HERMON, Maine — A crowd of about 45 residents turned out at a Thursday night public hearing to voice their opinions about a controversial proposed town charter amendment that will appear on the November ballot.
The amendment, if passed, would allow residents to bypass the council and vote to fire the town manager themselves. Residents could petition to have the town vote to remove the manager.
Most people who attended the meeting in the high school cafeteria seemed to be opposed to changing the town’s charter in such a way, especially the town’s attorney.
“Quite honestly, it’s one of the stupidest proposals that I’ve ever heard of in 27 years of practicing law,” said attorney Rick Violette.
Violette and another attorney the town hired to evaluate whether or not the amendment would be legal cautioned residents against voting for it.
“In my opinion, the proposed amendment fails to comply with the requirement of due process,” said attorney Thomas Russell of Bangor. “If you adopt an unconstitutional charter amendment, you’re opening up the town to very expensive litigation.”
Violette said that the drive to alter the town’s amendment seemed to be sparked by a personal conflict that former Councilor Louis “Buzzy” LaChance has with Town Manager Clint Deschene.
But LaChance, who spoke out on behalf of his charter amendment, denied such a conflict.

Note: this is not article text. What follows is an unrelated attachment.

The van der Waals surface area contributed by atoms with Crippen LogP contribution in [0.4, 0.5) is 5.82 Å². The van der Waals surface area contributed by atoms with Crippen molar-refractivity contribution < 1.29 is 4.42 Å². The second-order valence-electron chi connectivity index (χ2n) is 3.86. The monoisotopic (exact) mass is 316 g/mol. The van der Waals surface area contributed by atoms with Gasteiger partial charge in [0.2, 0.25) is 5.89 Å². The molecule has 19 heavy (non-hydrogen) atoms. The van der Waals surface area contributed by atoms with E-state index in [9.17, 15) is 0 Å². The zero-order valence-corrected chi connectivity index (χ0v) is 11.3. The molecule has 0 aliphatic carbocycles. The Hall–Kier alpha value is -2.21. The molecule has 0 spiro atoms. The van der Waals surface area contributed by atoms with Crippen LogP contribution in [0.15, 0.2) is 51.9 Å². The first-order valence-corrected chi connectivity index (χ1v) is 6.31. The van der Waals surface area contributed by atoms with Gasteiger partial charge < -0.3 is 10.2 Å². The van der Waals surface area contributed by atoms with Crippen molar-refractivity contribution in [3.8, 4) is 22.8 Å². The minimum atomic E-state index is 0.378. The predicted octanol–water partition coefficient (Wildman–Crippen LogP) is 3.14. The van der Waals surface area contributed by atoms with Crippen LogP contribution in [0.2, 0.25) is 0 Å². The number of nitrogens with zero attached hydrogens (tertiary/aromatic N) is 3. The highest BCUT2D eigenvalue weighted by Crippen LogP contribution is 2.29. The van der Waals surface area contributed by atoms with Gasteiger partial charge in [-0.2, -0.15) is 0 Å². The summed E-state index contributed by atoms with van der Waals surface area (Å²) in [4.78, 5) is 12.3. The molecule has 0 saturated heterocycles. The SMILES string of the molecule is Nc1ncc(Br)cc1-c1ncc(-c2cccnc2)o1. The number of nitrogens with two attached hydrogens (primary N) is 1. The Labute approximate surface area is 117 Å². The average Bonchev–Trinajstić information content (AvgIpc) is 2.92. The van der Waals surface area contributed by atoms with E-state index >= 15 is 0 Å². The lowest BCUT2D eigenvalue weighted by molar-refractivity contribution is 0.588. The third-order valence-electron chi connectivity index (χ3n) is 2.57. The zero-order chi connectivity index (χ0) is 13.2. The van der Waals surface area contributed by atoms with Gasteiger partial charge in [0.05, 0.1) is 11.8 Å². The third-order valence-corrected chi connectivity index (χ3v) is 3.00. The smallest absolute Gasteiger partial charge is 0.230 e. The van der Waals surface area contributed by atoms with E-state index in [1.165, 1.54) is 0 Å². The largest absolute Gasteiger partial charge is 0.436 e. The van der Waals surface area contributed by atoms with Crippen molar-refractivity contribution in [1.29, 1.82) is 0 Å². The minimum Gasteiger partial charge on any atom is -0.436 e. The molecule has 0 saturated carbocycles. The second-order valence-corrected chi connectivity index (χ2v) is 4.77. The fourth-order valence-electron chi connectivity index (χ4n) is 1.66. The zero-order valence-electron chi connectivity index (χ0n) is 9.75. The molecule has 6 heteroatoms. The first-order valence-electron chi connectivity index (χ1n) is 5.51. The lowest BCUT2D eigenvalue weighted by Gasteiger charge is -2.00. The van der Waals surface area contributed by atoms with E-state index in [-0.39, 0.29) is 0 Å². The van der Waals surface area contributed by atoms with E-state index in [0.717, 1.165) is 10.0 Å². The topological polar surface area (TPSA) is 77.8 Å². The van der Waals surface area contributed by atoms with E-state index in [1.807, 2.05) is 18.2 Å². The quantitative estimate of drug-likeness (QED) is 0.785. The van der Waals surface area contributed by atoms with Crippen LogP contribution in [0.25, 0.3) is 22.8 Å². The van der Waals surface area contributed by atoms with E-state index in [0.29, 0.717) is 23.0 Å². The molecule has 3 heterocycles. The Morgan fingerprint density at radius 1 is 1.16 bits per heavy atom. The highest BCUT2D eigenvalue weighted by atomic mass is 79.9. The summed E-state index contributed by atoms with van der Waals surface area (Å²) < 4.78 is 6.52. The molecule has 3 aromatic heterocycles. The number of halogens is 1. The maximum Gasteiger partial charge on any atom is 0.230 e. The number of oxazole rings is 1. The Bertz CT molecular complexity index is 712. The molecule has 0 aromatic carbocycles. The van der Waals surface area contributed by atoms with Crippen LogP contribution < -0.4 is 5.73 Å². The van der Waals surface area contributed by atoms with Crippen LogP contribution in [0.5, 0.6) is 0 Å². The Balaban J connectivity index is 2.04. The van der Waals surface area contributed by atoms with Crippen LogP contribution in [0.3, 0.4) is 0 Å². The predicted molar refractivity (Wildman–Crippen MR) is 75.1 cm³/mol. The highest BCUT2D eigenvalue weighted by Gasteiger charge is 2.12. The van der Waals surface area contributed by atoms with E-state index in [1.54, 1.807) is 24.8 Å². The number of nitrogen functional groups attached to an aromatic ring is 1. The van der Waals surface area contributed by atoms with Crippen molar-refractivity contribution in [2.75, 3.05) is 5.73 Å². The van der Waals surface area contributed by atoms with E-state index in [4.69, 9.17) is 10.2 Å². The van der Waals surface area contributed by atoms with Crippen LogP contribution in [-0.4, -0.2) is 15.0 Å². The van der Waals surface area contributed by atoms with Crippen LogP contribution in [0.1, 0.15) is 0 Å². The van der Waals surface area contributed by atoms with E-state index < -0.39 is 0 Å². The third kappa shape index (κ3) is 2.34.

LaChance said that the reason he wants to change the town charter is that he doesn’t like how tax money is being spent. The lifelong resident thinks too many dollars are spent by the council at special town meetings that are attended only by “special interest groups.”
LaChance told the crowd that he’d attended budget meetings and spoken with councilors about his concerns, but didn’t feel that he had gotten anywhere.
“This seems to be the last answer,” he said of the proposed charter amendment.
Resident Tim Richardson said that he wouldn’t vote for the amendment, but that he disagreed with how the town has dealt with it.
The town’s attorney advised councilors last fall not to put the charter amendment out to a public vote, even though LaChance had led a successful petition drive to do so.
But a Penobscot County Superior Court judge recently ruled that the charter amendment could make it to the ballot. The town was challenging this decision but dropped its appeal last week.
“These are very intelligent and very hardworking people here, who care about their town,” Richardson said. “I support [LaChance’s] efforts to make the council be better representatives of the people than they are now.”
Others talked about how they didn’t want to open up Hermon to potential lawsuits, including resident Sean Wasson, whose words were greeted by enthusiastic applause.
“We can’t make up laws as a municipality, just because we like or don’t like something. We can’t become our own country,” Wasson said. “The town manager would fight this, and he would win, by the way, and would end up soaking the town for a lot more money than he’s pulling right now.”